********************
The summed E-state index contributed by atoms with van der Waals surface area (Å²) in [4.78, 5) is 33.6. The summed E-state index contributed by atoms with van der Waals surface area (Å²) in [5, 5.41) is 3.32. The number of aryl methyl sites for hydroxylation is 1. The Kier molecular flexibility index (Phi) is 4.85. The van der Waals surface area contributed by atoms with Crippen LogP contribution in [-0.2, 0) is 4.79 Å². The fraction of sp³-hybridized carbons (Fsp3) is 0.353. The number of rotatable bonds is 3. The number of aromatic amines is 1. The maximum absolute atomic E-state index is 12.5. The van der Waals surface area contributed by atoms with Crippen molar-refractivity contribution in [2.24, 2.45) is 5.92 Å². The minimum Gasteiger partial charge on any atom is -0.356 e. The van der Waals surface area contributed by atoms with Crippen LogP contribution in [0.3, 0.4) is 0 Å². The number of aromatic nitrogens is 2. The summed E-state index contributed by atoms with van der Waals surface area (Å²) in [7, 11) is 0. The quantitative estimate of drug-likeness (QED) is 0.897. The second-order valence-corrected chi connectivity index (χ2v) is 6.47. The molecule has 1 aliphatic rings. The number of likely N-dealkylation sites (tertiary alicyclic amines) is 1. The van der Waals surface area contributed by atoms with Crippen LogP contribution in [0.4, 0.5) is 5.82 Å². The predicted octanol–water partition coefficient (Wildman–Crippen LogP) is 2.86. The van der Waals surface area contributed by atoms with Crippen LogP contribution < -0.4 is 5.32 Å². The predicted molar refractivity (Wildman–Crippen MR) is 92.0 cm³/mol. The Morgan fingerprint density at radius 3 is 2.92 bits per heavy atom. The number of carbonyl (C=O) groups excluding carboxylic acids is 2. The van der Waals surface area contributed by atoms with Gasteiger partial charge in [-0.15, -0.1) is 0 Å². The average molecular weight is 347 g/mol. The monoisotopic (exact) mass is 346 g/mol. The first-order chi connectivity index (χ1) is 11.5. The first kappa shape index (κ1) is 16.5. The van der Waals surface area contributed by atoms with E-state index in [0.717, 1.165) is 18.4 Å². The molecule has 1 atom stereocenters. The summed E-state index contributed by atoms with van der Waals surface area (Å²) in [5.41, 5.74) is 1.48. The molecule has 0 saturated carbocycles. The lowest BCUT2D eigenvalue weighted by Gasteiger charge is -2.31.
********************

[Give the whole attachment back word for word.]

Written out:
The summed E-state index contributed by atoms with van der Waals surface area (Å²) in [4.78, 5) is 33.6. The summed E-state index contributed by atoms with van der Waals surface area (Å²) in [5, 5.41) is 3.32. The number of aryl methyl sites for hydroxylation is 1. The Kier molecular flexibility index (Phi) is 4.85. The van der Waals surface area contributed by atoms with Crippen LogP contribution in [-0.2, 0) is 4.79 Å². The fraction of sp³-hybridized carbons (Fsp3) is 0.353. The number of rotatable bonds is 3. The number of aromatic amines is 1. The maximum absolute atomic E-state index is 12.5. The van der Waals surface area contributed by atoms with Crippen molar-refractivity contribution in [2.24, 2.45) is 5.92 Å². The minimum Gasteiger partial charge on any atom is -0.356 e. The van der Waals surface area contributed by atoms with Crippen LogP contribution in [0.3, 0.4) is 0 Å². The number of aromatic nitrogens is 2. The summed E-state index contributed by atoms with van der Waals surface area (Å²) in [7, 11) is 0. The quantitative estimate of drug-likeness (QED) is 0.897. The second-order valence-corrected chi connectivity index (χ2v) is 6.47. The molecule has 1 aliphatic rings. The number of likely N-dealkylation sites (tertiary alicyclic amines) is 1. The van der Waals surface area contributed by atoms with Crippen LogP contribution in [0.4, 0.5) is 5.82 Å². The predicted octanol–water partition coefficient (Wildman–Crippen LogP) is 2.86. The van der Waals surface area contributed by atoms with Crippen LogP contribution < -0.4 is 5.32 Å². The predicted molar refractivity (Wildman–Crippen MR) is 92.0 cm³/mol. The Morgan fingerprint density at radius 3 is 2.92 bits per heavy atom. The number of carbonyl (C=O) groups excluding carboxylic acids is 2. The van der Waals surface area contributed by atoms with Gasteiger partial charge in [-0.15, -0.1) is 0 Å². The average molecular weight is 347 g/mol. The monoisotopic (exact) mass is 346 g/mol. The first-order chi connectivity index (χ1) is 11.5. The first kappa shape index (κ1) is 16.5. The van der Waals surface area contributed by atoms with E-state index in [0.717, 1.165) is 18.4 Å². The molecule has 1 atom stereocenters. The summed E-state index contributed by atoms with van der Waals surface area (Å²) in [5.41, 5.74) is 1.48. The molecule has 0 saturated carbocycles. The lowest BCUT2D eigenvalue weighted by Gasteiger charge is -2.31.